Search Results: colonialism

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  • AUSTRALIA

    Why 'white' isn't a racist slur

    • Sonia Nair
    • 12 July 2017
    10 Comments

    I hung out with a group of Indian-Australians while I was a university student who called themselves 'curries', but the unspoken camaraderie that ensued from this self-identification stood in stark contrast to that time I was called a 'f***ing curry' by a passing car full of white people. You often hear from white people that they can't be called 'white' because that too is racist language. This reflects a flawed assumption that societal structures advantage and disadvantage people in the exact same way.

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  • RELIGION

    Reconciliation and mission

    • Frank Brennan
    • 14 May 2017

    The reconciliation of this vertical relationship is possible only through the mediation of Jesus who embodies, lives and dies the reality of this reconciliation. He puts us right with our God and thereby establishes the basis for right relationship with each other. In many countries such as Australia, Timor Leste and South Africa, the public rhetoric and programs for reconciliation have, at least in part, been informed and underpinned by this theological perspective.

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  • AUSTRALIA

    How the working class became white

    • Evan Smith
    • 26 October 2016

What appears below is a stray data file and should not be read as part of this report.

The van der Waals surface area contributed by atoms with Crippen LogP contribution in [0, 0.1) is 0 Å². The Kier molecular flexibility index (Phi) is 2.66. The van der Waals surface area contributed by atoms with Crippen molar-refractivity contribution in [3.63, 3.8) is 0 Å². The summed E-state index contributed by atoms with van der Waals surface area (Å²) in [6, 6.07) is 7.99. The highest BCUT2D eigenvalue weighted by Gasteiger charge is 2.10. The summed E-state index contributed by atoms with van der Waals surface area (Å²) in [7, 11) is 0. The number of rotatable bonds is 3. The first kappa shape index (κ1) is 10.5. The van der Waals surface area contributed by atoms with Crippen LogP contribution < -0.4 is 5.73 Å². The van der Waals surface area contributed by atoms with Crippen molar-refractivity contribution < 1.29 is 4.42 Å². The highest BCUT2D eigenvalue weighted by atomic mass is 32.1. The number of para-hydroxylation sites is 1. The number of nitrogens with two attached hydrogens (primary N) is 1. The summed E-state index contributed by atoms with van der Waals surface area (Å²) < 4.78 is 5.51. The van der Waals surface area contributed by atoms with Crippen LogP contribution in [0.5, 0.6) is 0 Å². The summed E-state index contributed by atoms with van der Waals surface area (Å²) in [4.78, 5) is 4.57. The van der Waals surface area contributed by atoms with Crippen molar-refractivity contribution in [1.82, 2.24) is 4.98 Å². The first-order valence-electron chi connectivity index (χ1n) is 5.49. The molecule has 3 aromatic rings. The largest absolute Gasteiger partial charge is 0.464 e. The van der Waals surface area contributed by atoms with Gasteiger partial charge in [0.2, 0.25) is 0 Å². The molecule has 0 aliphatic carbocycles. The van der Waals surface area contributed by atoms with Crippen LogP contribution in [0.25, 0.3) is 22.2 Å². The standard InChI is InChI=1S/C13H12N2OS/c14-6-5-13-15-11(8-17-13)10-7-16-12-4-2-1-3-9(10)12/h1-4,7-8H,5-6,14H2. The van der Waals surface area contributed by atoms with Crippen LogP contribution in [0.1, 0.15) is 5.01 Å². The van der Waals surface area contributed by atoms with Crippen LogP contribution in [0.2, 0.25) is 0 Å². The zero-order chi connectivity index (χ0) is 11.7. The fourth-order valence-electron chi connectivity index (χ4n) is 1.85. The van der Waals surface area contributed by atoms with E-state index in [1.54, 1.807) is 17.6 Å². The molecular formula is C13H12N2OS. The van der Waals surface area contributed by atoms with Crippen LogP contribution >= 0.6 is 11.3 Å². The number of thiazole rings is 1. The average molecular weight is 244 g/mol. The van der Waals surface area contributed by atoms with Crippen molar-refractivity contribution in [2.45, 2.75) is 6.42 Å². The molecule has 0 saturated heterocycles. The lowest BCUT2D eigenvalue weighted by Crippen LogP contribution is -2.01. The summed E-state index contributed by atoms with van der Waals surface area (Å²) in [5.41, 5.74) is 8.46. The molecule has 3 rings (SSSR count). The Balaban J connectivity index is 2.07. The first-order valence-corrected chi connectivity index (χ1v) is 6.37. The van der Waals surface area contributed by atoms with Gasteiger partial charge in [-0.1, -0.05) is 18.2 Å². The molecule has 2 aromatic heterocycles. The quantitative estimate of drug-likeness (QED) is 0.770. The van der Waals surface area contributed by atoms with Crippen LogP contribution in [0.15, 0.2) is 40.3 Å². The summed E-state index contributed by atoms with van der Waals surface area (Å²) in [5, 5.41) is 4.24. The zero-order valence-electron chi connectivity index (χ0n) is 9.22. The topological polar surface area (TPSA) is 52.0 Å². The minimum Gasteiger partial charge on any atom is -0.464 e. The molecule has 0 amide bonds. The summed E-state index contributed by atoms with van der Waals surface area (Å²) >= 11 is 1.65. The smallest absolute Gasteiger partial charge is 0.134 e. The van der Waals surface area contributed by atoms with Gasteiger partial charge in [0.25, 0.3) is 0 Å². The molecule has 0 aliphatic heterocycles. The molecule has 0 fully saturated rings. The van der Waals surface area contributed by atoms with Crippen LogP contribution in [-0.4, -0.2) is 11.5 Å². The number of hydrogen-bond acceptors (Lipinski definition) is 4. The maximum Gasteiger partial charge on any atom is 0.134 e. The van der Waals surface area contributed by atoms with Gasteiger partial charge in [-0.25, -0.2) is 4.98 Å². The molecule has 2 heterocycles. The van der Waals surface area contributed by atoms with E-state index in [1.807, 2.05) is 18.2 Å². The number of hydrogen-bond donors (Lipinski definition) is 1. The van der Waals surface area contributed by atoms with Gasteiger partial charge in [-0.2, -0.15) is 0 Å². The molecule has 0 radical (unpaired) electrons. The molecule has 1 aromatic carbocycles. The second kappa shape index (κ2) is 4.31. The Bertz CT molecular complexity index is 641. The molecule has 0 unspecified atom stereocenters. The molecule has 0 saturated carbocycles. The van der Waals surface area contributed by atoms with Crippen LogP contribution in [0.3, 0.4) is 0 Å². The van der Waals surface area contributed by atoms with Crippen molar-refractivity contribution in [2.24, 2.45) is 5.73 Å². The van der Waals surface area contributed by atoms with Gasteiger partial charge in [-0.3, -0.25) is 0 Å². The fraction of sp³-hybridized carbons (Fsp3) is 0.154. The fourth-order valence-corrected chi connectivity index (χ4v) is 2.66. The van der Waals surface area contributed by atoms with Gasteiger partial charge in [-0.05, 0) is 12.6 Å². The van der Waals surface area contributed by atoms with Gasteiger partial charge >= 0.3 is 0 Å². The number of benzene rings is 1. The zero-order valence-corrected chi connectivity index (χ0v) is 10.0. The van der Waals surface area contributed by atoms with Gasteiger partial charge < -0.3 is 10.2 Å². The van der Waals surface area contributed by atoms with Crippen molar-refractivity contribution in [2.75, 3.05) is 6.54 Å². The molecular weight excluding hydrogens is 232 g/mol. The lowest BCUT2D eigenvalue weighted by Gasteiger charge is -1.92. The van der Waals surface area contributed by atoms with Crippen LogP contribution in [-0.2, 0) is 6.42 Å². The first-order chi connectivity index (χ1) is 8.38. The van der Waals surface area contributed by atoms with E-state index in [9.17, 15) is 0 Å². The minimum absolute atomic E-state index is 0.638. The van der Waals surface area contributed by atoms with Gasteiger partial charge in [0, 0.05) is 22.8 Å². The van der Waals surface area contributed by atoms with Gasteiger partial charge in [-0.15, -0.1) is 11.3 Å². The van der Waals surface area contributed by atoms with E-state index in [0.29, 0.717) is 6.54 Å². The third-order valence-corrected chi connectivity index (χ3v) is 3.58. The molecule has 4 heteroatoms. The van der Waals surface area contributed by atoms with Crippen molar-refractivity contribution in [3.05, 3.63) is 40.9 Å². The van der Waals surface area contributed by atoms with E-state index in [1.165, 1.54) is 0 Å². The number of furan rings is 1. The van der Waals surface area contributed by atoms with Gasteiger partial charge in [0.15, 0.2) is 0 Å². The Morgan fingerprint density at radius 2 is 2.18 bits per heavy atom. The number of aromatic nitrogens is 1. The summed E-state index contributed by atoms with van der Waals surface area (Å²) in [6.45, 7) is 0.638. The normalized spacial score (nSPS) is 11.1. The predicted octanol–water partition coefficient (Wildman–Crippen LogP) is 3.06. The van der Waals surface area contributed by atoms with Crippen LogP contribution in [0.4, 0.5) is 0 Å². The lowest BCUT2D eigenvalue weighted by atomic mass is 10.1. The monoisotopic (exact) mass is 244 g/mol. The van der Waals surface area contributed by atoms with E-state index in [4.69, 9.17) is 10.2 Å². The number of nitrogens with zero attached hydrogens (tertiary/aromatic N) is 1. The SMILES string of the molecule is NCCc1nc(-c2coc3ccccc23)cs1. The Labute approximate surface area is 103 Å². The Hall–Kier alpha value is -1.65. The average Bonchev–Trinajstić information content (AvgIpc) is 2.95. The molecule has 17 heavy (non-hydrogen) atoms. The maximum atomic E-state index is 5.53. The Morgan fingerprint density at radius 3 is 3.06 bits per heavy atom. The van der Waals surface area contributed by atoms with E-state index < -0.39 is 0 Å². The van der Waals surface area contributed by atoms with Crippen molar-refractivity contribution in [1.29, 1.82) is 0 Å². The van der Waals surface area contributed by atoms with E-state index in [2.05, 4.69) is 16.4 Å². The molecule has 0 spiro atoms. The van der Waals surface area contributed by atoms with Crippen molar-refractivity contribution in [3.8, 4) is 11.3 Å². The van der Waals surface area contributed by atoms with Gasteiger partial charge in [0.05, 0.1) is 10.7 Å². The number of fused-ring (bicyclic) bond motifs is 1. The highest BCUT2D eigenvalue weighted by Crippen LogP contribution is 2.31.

19 Comments

    While the White Australia Policy attempted to prevent non-white workers from living and working in Australia, people from across the globe continued to do both, although often at the margins of white Australian society. The Australian Labor Party and the trade unions were complicit in maintaining this racial divide. In Australia today, a new wave of migrants is working in convenience stores, driving taxis or cleaning buildings. They are part of the Australian working class, but are often not considered such.

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  • AUSTRALIA

    Legal grey area hinders Aboriginal repatriation

    • Kate Galloway
    • 16 June 2016
    3 Comments

    Until the 1940s, bodies of deceased Aboriginal and Torres Strait Islander people were sent to museum, scientific, and private collections around the world. The remains of more than 1000 Aboriginal and Torres Strait Islander Australians continue to be held overseas in collections. Indigenous Australians have worked tirelessly towards repatriation, and there has been some success in recent decades. Unfortunately, the remains tend to fall into a grey area of Australian law.